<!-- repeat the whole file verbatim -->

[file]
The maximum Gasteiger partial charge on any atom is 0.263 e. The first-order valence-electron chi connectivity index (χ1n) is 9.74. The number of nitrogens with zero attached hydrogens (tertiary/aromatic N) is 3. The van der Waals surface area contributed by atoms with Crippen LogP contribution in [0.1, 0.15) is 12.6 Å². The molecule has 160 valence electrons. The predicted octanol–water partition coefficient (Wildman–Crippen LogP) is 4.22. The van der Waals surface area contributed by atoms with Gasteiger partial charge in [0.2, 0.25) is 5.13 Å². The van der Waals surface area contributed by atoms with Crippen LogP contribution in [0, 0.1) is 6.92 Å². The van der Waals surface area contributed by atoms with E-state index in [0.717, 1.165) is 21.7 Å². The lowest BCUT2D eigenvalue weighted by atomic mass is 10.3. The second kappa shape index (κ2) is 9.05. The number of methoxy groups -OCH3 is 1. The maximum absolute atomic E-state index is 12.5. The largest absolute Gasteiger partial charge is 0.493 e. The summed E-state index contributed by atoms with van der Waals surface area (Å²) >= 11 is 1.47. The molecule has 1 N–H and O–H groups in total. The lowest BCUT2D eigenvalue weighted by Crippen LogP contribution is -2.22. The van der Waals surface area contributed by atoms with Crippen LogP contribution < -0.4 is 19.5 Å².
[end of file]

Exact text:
The maximum Gasteiger partial charge on any atom is 0.263 e. The first-order valence-electron chi connectivity index (χ1n) is 9.74. The number of nitrogens with zero attached hydrogens (tertiary/aromatic N) is 3. The van der Waals surface area contributed by atoms with Crippen LogP contribution in [0.1, 0.15) is 12.6 Å². The molecule has 160 valence electrons. The predicted octanol–water partition coefficient (Wildman–Crippen LogP) is 4.22. The van der Waals surface area contributed by atoms with Gasteiger partial charge in [0.2, 0.25) is 5.13 Å². The van der Waals surface area contributed by atoms with Crippen LogP contribution in [0, 0.1) is 6.92 Å². The van der Waals surface area contributed by atoms with E-state index in [0.717, 1.165) is 21.7 Å². The lowest BCUT2D eigenvalue weighted by atomic mass is 10.3. The second kappa shape index (κ2) is 9.05. The number of methoxy groups -OCH3 is 1. The maximum absolute atomic E-state index is 12.5. The largest absolute Gasteiger partial charge is 0.493 e. The summed E-state index contributed by atoms with van der Waals surface area (Å²) >= 11 is 1.47. The molecule has 1 N–H and O–H groups in total. The lowest BCUT2D eigenvalue weighted by Crippen LogP contribution is -2.22. The van der Waals surface area contributed by atoms with Crippen LogP contribution < -0.4 is 19.5 Å².